Making sense of Moscow's crisis cycle
By Jill Dougherty
May 20, 1999
This news analysis was written for CNN Interactive.
MOSCOW (CNN) -- Sergei Stepashin, President Boris Yeltsin's choice for prime minister, had his eye on the electronic vote tally: 226 ballots and he would be confirmed by Russia's lower house of Parliament.
The Duma's voting on Wednesday was over in 27 seconds. Stepashin was in. And with that, an extraordinary week of political crisis -- extraordinary even by Moscow standards -- was over.
Over the course of a week, Russia and the world watched in stunned amazement as Yeltsin, without warning, fired his prime minister, Yevgeny Primakov; named a replacement, Sergei Stepashin; faced down Parliament on an impeachment vote -- and won; and then went on to win approval from that same Parliament for his new prime minister on the first vote.
For Yeltsin, written off the domestic stage just a few months ago as too weak, physically or politically, to influence events, it seemed a remarkable comeback.
Simultaneously, on the international stage, Russia was back. Viktor Chernomyrdin, Yeltsin's special envoy on the Balkans, was shuttling from one world capital to another, trying to mediate a peaceful settlement of the Kosovo conflict.
Yet, as often happens in Russia, things were not as simple as they may have seemed.
Yeltsin set the momentous week in motion by dismissing Primakov on May 12.
Primakov was powerful and popular, especially among Communist and other opposition members of Parliament. Yeltsin has always been wary of any underling who shows political independence, and Primakov, though denying any personal political aspirations, was considered a leading candidate for president in next year's elections.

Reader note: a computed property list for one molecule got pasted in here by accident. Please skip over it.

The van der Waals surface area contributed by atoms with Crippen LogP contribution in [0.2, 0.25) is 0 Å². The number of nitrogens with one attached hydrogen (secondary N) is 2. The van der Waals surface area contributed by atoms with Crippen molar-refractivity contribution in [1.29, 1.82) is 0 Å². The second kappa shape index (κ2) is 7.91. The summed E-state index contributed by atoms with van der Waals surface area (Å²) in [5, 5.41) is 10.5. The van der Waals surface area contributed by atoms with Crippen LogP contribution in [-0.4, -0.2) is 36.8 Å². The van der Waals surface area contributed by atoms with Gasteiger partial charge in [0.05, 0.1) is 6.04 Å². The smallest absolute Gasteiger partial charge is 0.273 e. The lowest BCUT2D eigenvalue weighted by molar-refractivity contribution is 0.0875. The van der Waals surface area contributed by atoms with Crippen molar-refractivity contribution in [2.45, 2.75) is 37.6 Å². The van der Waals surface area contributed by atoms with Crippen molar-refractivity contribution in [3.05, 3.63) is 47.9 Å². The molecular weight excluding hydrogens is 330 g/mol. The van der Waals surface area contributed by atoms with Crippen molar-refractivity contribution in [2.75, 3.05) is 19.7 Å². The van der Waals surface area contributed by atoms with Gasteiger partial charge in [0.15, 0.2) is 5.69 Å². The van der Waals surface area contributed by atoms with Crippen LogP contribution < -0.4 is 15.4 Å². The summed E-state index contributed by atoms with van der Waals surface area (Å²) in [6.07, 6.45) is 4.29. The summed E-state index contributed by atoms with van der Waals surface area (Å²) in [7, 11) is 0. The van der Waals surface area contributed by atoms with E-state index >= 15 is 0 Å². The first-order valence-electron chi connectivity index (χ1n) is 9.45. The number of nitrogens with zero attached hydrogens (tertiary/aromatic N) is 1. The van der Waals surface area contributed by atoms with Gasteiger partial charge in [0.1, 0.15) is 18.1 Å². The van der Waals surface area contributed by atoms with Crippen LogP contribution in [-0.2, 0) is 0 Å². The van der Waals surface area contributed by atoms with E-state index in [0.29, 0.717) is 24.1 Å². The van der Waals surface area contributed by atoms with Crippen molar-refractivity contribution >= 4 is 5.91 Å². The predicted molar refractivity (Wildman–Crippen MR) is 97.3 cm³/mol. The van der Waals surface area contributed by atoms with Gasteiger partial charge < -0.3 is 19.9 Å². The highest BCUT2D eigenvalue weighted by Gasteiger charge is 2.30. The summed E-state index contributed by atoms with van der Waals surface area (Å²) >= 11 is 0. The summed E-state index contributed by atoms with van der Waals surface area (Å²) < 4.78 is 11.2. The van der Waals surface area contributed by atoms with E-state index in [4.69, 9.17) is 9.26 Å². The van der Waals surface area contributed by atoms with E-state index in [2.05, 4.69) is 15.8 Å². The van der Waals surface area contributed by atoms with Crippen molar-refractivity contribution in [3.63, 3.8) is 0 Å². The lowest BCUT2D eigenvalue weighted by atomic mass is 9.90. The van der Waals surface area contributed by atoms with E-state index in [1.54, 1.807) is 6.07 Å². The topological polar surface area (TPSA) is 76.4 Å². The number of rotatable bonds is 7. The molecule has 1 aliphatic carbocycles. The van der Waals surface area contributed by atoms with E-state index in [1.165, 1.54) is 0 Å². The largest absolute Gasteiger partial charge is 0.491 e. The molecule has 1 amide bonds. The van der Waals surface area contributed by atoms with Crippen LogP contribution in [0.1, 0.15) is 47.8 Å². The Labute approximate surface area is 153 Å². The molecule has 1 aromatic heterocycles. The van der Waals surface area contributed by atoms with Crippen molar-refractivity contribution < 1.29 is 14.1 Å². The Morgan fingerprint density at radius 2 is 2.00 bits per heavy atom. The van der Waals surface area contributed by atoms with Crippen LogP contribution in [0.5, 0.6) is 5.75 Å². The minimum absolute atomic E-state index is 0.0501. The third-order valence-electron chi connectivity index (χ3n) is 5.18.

The president's opponents questioned his motives for firing Primakov, accusing him of recklessness and unpredictability. It's the third time Yeltsin has fired a prime minister since March 1998; the list includes Chernomyrdin.
The move against Primakov came on the eve of an already scheduled impeachment vote in Parliament. Furious, the Duma claimed that after a year of trying, it finally had enough votes to remove Yeltsin from office.
But when the shouting was over, Saturday's impeachment vote failed. As one member of Parliament put it, "People started to think, what will happen if Mr. President will do something against us?"
Chastened by their defeat, the Duma voted on Stepashin amid rumors that if they didn't accept him, Yeltsin would replace him with someone the opposition would find even more distasteful -- perhaps one of the so-called "young reformers" the opposition loathes. Three votes against Yeltsin's nominee and he could dissolve the Duma and call for new elections.
Stepashin sailed through the vote. Was it a victory either for him or for Yeltsin? Few, if any, in Moscow think so.
"It means everyone is thinking about the new elections," said Grigory Yavlinsky, member of Parliament and head of the leading free-market party. "Nobody cares about the Russian government at the moment."
Communists charge Stepashin will simply be a caretaker prime minister, his hands tied by a president jealously guarding his power. With elections to Parliament this winter, and elections to the presidency next summer, even some free-market reformers predict little will be accomplished.
In the midst of this busy week came fresh concerns about Yeltsin's health. Spanish diplomats claimed he canceled a meeting scheduled for Tuesday with their prime minister; they said the Kremlin told them Yeltsin had "bronchitis."
The Kremlin denied he was ill and, on Wednesday, released a video -- silent, showing a smiling but bloated Yeltsin with his new prime minister -- in an attempt to prove it.
So one week to the day after he set the latest crisis in motion by firing his prime minister, Yeltsin was back in his Kremlin office having survived an impeachment attempt, with his new prime minister approved, and the Duma talking about cooperating with Stepashin.
Yet few in Moscow think Russia's political crisis is over.
"We are going from one crisis to another crisis," said political analyst Andranik Migranyan. "And the crises are becoming deeper, longer and more often."
No one is calling it a victory, even for Yeltsin. The president, the government, the Duma -- all have been discredited by the crisis and its ensuing battles.
The next crisis, observers say, could be economic, bringing with it more political instability.
y: CNN's Jill Dougherty on the personal side of Russia's financial problems
Russian Federation (government site)
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